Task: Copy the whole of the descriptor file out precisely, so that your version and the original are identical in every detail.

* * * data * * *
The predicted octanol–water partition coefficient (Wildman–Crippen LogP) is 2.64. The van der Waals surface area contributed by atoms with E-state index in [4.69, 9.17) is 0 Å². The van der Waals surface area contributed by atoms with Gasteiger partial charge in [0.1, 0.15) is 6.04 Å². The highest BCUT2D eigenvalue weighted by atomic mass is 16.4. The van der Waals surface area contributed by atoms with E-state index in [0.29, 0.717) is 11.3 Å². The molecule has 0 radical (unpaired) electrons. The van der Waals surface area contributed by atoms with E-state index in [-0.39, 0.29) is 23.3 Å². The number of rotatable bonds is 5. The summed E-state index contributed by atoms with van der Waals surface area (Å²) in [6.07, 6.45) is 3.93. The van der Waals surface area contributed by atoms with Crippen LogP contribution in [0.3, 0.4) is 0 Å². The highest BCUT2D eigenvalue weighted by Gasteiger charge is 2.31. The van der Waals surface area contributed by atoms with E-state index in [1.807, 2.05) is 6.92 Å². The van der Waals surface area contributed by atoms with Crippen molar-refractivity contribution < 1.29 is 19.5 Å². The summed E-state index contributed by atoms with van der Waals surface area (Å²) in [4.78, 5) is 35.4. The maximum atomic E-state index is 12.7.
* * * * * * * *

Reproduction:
The predicted octanol–water partition coefficient (Wildman–Crippen LogP) is 2.64. The van der Waals surface area contributed by atoms with E-state index in [4.69, 9.17) is 0 Å². The van der Waals surface area contributed by atoms with Gasteiger partial charge in [0.1, 0.15) is 6.04 Å². The highest BCUT2D eigenvalue weighted by atomic mass is 16.4. The van der Waals surface area contributed by atoms with E-state index in [0.29, 0.717) is 11.3 Å². The molecule has 0 radical (unpaired) electrons. The van der Waals surface area contributed by atoms with E-state index in [-0.39, 0.29) is 23.3 Å². The number of rotatable bonds is 5. The summed E-state index contributed by atoms with van der Waals surface area (Å²) in [6.07, 6.45) is 3.93. The van der Waals surface area contributed by atoms with Crippen LogP contribution in [0.3, 0.4) is 0 Å². The highest BCUT2D eigenvalue weighted by Gasteiger charge is 2.31. The van der Waals surface area contributed by atoms with E-state index in [1.807, 2.05) is 6.92 Å². The van der Waals surface area contributed by atoms with Crippen molar-refractivity contribution < 1.29 is 19.5 Å². The summed E-state index contributed by atoms with van der Waals surface area (Å²) in [4.78, 5) is 35.4. The maximum atomic E-state index is 12.7.